26 July 2013
US scientists have discovered why some people are 'cured' of type-2 diabetes after undergoing gastric bypass surgery.
Researchers at Boston Children's Hospital found that the small intestine plays an important role in the body's metabolism following the procedure, which reroutes food past most of the stomach and duodenum so that patients eat and digest less food.
Studies on rats revealed that after gastric bypass surgery, the small intestine begins to use and dispose of glucose, thereby helping to resolve type-2 diabetes by regulating blood glucose levels in the rest of the body.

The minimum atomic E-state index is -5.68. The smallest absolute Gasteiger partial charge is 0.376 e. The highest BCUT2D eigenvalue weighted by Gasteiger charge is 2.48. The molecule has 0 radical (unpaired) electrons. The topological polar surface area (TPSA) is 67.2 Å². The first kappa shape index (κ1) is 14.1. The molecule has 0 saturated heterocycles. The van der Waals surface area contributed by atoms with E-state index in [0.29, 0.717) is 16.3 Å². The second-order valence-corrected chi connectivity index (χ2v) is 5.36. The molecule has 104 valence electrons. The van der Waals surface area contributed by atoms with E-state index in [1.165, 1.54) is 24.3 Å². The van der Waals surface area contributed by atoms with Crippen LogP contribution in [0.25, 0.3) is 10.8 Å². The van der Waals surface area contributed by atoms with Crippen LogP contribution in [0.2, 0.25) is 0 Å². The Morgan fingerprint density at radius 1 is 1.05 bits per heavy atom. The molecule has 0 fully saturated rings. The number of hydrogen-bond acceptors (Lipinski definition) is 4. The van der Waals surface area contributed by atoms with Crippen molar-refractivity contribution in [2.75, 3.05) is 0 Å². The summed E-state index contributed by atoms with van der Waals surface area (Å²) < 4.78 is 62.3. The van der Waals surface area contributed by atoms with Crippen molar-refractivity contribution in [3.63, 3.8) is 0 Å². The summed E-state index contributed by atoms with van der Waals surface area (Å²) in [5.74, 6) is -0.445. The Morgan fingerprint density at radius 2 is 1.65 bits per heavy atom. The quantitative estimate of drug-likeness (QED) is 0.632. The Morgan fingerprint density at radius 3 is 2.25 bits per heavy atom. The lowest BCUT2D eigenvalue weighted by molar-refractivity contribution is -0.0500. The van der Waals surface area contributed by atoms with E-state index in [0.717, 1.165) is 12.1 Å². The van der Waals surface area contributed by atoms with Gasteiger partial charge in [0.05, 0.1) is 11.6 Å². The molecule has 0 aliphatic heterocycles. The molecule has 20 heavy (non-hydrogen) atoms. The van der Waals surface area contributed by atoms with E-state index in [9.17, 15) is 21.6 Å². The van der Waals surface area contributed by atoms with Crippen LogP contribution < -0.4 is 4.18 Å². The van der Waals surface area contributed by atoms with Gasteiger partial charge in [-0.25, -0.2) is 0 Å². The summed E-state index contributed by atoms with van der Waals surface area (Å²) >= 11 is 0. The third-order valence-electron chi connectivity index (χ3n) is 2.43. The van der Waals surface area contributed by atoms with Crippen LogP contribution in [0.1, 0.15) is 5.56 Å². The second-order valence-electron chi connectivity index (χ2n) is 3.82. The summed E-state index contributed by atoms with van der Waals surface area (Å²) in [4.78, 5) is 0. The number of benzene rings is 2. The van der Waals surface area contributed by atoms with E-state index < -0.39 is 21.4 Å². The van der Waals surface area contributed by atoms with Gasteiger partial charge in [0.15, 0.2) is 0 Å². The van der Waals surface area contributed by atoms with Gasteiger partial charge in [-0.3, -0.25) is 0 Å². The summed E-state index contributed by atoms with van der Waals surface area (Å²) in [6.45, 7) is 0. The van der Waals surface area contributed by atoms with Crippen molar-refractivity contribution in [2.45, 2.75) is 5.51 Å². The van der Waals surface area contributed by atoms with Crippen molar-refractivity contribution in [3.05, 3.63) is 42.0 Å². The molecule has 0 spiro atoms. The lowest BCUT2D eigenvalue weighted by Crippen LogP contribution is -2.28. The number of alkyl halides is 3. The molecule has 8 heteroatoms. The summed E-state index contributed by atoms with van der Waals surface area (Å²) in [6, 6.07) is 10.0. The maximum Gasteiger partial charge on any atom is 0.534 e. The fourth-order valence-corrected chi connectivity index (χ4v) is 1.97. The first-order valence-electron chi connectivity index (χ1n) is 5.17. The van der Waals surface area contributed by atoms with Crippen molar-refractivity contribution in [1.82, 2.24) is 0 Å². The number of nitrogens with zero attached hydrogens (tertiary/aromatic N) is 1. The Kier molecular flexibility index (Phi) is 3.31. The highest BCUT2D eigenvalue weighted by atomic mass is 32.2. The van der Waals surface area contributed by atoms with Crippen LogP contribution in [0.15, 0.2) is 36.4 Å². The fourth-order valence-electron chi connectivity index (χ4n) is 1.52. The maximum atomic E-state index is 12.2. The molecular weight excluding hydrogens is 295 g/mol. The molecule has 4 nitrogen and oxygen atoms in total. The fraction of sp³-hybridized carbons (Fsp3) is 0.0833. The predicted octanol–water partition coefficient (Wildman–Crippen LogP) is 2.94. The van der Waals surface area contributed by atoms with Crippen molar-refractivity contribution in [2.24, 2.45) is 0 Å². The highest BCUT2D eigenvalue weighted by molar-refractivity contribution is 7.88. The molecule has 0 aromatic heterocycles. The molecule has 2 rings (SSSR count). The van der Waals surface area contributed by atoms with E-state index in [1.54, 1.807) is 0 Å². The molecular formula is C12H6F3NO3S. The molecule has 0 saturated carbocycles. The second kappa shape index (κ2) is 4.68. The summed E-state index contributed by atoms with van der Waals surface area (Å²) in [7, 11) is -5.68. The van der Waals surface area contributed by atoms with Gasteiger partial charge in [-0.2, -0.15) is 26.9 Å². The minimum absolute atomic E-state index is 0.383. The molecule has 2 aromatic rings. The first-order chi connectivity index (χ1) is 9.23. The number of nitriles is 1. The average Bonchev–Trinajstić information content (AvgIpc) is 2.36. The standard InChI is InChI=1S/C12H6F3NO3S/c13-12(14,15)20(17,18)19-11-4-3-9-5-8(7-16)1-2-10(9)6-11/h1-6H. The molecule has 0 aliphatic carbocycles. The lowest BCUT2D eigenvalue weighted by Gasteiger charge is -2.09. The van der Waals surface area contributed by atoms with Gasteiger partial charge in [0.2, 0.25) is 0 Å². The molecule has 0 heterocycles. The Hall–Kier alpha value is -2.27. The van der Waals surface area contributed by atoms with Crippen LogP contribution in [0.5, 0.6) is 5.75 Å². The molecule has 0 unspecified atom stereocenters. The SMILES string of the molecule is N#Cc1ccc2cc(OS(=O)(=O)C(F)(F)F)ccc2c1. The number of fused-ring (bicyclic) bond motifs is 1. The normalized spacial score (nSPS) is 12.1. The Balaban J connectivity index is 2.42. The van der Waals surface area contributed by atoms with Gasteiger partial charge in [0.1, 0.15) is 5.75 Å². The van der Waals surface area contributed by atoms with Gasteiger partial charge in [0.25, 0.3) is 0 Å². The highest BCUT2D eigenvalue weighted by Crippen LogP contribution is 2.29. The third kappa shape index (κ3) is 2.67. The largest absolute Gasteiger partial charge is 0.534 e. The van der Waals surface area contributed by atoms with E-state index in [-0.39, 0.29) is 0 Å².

"We have seen type-2 diabetes resolve in humans after gastric bypass, but have never known why," said Dr Nicholas Stylopoulos, from the hospital's endocrinology division.
"People have been focusing on hormones, fat and muscle, but we have shown in this study that the answer lies somewhere in the small intestine most of the time," he added.
The discovery, which is detailed in Science journal, could pave the way for the development of novel anti-diabetes therapies.
Posted by Philip Briggs
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